Older son Tim started deer hunting at 14, the legal age to do so in Colorado.  That first year, we watched deer after deer slip out in front of him, while he was examining “a lot of fresh tracks.”  The second year, he insisted he would get a really big buck, in spite of our host’s insistence that there weren’t any around.  Opening day found us a few hundred yards apart in patches of pinion-juniper woods.  Following a set of shots that sounded like his, I found Tim standing over the biggest buck I’d seen in a couple decades.  I helped him get it dressed, erasing the six-foot-high question mark over his head as I walked up.

Daughter Michelle always loved our family’s annual antelope hunt to Wyoming.  By age seven, she made a point of taking eyes or brains or some other piece of antelope to her science teachers, that they might waive her absence.  Her first hunt was for antelope, and we made several long stalks to no avail.  At the “shining” time, as the sun was setting and the white parts of the antelope were brilliant in the last rays, we found several over a hill.  To this day, I’ve seen no one so focused on a stalk or a quarry as she was at that moment.  In Zen it is said that, when Spirit and Physical are in balance, the arrow will release itself; I believe the same is true of a bullet.  After an interminable silence, her rifle spoke.  I hugged her, and said, “Great shot!”  She looked back and forth between the antelope and me a couple times, and asked, “Did the rifle fire?”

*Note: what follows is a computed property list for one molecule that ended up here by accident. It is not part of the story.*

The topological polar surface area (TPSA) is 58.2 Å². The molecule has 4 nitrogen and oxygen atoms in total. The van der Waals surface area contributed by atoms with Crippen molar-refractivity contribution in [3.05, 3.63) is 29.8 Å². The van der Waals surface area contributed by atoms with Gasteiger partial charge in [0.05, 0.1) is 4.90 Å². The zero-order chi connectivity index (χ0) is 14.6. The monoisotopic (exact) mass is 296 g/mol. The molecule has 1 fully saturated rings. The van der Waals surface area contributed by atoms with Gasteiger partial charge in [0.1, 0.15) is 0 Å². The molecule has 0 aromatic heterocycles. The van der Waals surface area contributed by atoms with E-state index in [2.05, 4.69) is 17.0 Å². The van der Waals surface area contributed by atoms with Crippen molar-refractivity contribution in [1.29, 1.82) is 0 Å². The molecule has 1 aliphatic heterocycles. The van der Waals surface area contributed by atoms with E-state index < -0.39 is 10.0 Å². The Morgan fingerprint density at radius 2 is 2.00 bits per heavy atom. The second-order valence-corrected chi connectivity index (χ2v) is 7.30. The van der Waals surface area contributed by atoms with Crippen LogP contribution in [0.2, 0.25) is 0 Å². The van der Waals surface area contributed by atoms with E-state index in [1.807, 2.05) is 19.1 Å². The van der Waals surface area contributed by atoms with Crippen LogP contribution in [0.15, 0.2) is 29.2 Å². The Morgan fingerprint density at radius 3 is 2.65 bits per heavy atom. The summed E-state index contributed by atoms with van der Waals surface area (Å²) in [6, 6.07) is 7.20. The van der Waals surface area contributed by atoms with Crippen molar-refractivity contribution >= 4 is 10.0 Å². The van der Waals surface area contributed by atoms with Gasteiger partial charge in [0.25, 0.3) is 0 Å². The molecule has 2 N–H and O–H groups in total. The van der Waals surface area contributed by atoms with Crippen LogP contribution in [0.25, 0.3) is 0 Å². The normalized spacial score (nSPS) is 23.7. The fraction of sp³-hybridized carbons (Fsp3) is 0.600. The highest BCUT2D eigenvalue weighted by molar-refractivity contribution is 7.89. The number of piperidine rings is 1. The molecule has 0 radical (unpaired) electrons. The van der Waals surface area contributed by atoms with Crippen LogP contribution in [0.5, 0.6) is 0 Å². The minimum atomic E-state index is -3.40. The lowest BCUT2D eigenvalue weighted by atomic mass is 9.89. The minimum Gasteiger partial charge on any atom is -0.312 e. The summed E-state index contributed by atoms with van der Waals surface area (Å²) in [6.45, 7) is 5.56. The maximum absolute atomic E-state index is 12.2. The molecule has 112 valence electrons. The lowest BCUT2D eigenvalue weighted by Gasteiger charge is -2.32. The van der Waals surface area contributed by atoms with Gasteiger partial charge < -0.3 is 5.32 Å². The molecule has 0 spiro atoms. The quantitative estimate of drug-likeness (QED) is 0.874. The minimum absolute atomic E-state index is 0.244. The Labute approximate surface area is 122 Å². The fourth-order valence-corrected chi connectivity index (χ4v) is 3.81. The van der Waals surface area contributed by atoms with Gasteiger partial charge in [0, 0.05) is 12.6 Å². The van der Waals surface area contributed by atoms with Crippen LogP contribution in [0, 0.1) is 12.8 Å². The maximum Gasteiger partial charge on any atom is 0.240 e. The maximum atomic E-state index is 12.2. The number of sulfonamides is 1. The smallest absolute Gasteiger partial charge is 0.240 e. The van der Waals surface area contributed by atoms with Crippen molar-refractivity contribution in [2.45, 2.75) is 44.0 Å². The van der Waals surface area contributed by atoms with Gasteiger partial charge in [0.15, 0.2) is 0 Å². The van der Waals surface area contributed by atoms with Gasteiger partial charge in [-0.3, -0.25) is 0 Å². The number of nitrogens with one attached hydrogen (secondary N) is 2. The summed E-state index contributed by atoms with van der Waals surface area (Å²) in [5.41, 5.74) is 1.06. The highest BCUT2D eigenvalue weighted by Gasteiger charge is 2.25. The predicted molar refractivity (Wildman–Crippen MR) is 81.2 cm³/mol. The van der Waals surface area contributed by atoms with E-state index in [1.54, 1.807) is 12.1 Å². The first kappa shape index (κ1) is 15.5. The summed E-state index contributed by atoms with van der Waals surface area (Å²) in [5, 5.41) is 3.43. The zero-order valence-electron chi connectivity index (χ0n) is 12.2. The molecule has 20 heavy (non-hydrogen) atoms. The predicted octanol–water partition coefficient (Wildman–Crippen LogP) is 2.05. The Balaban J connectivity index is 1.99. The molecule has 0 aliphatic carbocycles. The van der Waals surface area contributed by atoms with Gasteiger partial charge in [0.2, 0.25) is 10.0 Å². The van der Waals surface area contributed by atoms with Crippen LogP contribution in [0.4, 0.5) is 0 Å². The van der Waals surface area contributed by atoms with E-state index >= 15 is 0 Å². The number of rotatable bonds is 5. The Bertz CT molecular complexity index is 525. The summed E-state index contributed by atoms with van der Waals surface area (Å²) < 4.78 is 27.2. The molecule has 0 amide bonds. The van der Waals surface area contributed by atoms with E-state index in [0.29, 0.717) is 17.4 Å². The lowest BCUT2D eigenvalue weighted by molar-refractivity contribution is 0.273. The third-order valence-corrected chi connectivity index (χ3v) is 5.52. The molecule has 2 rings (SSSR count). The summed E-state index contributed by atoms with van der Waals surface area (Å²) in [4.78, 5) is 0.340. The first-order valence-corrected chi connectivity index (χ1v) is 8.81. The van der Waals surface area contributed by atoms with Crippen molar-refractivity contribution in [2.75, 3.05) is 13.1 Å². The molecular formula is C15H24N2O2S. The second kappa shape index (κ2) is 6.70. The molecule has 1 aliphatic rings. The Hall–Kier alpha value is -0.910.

Tim, Michelle and I put together several annual “Father and Son and Daughter Doe Deer Hunts” on the historic Forbes-Trinchera Ranch in Colorado’s San Luis Valley.  Those hunts are fresh in my mind, and we still warmly recount them.

Some years hold a variety of memories.  On 9/11, 2001, I was on Eielson Air Force Base in Alaska, leading a water resources class with a group of Native Alaskans.  I will never forget the time we spent in prayer and discussion, and the ways we supported each other over the days the base was locked down.  We finally got off the base, several days late for a long-planned antelope hunt in Wyoming with Edward.

Edward’s mom and I agreed that three days of rearranged weekday antelope hunting would benefit him more than school, and we were on our way.  Thirteen-year-old Edward was carrying his first big-game license and his mom’s .270, with ammo we hand-crafted in July.  Late on our last day, after several busted stalks, we crawled onto a terrace.  Half a mile away was a group of antelope drifting ever farther out.  We moved as far as we could, and I turned to Edward.  “If you have a good prayer, now’s the time… They are about to disappear.”  “Okay,” he said.  Within thirty seconds the antelope had turned and were walking straight at us.  At eighty yards, they stopped broadside.  Edward’s shot was perfect.

Somewhere in that drive home last Sunday, I was lost in memories of times when I was the kid.  Interestingly, I was the kid as long as The Old Man and my dad, Ray, were alive.  I still feel like a kid as I watch The Old Man enjoy his first antelope hunt, or Dad Ray crawl a half mile through cactus for his first antelope buck.

Two evenings ago, I talked with one of my favorite guys on campus—Homey Engineer—and his wife and daughter.  We got into family hunts, and the daughter had as many stories of family hunting moments as her parents.

Our kids grow up and move on, as we hope they will…  They leave behind—and take with—a family bond of food, laughter, joy and responsibility which is never lost.  At a very personal level (is there really any other?), this is our outdoor legacy.

Happy Thanksgiving…